Illinois was one of the first states to institute a mechanistic-empirical
(M-E) approach to pavement thickness design. It was adopted by the Illinois Department of Transportation (IDOT) in 1989, and the department, with the assistance of the Illinois Center for Transportation (ICT), continues to support a variety of M-E design, analysis, implementation, and monitoring techniques for flexible pavements.
Conventional pavement design approaches have traditionally been empirical, based primarily on observations from road tests. They required designers to be conservative, which could lead to overdesign of pavement structures—and possibly result in inefficient use of resources. The mechanistic-empirical approach to flexible pavement design, however, uses models to predict pavement responses to loading under various conditions based on inputs such as materials characterization, load characterization, geography, and climate. As its name suggests, M-E pavement design also encompasses aspects of the empirical approach by correlating the physical causes of stresses with observed pavement performance.
Recently, as part of IDOT’s continuing use and analysis of M-E pavement design, ICT researcher Marshall Thompson assisted in the review and revision of the pavement design section of IDOT’s Bureau of Local Roads and Streets Manual, provided inputs for modification of IDOT’s asphalt overlay design procedures, monitored and evaluated new and developing technologies for M-E pavement analysis and design, and evaluated the impact on M-E design and pavement performance of using recycled materials. These efforts and findings are summarized in an ICT report, “Mechanistic-Empirical Implementation of Monitoring for Flexible Pavements,” (R27-060). Thompson is professor emeritus in the Department of Civil and Environmental Engineering, University of Illinois at Urbana-Champaign.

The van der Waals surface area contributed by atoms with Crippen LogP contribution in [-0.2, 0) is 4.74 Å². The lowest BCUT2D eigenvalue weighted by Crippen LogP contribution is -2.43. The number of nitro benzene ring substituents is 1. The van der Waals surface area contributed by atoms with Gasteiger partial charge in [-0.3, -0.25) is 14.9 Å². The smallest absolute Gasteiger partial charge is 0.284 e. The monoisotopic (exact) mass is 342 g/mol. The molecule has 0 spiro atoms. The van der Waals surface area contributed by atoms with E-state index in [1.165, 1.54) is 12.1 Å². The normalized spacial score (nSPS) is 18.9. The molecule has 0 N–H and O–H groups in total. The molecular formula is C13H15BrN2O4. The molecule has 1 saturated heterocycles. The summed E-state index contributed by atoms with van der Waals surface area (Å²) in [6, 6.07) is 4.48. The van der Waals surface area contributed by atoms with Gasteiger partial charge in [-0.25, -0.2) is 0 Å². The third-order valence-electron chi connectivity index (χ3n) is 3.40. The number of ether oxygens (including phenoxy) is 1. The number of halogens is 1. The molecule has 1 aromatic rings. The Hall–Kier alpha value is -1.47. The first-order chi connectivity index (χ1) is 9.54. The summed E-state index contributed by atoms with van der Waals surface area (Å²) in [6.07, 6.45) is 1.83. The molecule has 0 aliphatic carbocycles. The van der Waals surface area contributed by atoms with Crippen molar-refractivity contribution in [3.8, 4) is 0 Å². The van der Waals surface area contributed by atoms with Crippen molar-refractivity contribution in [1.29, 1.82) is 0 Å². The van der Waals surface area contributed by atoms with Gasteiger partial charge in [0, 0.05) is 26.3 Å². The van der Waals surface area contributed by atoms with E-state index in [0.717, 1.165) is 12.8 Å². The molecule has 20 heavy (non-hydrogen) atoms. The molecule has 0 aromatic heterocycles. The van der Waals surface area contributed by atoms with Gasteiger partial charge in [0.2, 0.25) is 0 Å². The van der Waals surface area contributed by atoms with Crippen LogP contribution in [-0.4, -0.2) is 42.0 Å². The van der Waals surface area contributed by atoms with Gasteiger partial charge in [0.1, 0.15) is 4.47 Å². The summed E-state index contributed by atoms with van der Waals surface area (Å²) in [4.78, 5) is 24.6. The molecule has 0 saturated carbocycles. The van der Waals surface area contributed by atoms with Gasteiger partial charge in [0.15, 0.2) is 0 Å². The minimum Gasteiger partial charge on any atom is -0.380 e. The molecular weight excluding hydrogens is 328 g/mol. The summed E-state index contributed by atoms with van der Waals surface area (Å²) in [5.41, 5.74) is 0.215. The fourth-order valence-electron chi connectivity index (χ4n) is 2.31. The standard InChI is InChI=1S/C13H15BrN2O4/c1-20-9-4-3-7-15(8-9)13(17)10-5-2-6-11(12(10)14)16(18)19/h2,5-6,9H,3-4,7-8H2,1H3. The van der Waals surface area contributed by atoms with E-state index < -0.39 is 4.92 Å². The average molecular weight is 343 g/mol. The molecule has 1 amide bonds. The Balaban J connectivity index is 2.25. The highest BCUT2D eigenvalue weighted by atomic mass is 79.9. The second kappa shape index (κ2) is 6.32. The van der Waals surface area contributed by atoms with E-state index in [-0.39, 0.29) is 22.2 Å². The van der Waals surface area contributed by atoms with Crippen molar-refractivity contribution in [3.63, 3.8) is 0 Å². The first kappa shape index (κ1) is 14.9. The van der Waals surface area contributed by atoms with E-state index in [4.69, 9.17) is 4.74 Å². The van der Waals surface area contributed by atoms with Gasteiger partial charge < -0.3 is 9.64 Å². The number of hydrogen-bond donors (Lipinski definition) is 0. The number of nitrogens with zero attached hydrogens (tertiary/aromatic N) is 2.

As part of the project, Thompson considered various approaches for recycling in-place pavements. The researchers cooperated with IDOT and industry in developing policies and specifications for cold in-place recycling with asphalt products (CIRWAP). Thompson continues to evaluate and review CIRWAP research and development activities and to informally monitor CIRWAP project construction and performance.
“In-place recycling of existing pavement sections with cement has become a common process in Illinois. IDOT’s AASHTO structural number thickness design procedure and layer coefficients for high-strength stabilized base (HSSB) materials were reviewed,” says Thompson. “We considered various HSSB thickness design procedures and developed some alternative approaches that more realistically predict pavement performance for several Jasper and Edgar County projects.”
The project was conducted under the direction of a Technical Review Panel led by Charles Wienrank, Pavement Design Engineer in IDOT’s Bureau of Materials and Physical Research. “IDOT has used the findings of Professor Thompson’s research to update and refine their mechanistic-empirical design procedures for flexible pavements. An updated design procedure was issued that utilizes more accurate and comprehensive climate data, accounts for improvements in HMA materials and mixes, and uses a new, less-conservative fatigue algorithm,” says Wienrank.
He adds, “For the first time, the design procedure also includes a limiting strain criterion design that incorporates the concept of a fatigue endurance limit into the full-depth HMA pavement and HMA overlay of rubblized concrete pavement design procedures to determine a maximum pavement thickness. IDOT anticipates significant cost savings will be realized through the use of the improved design procedures.”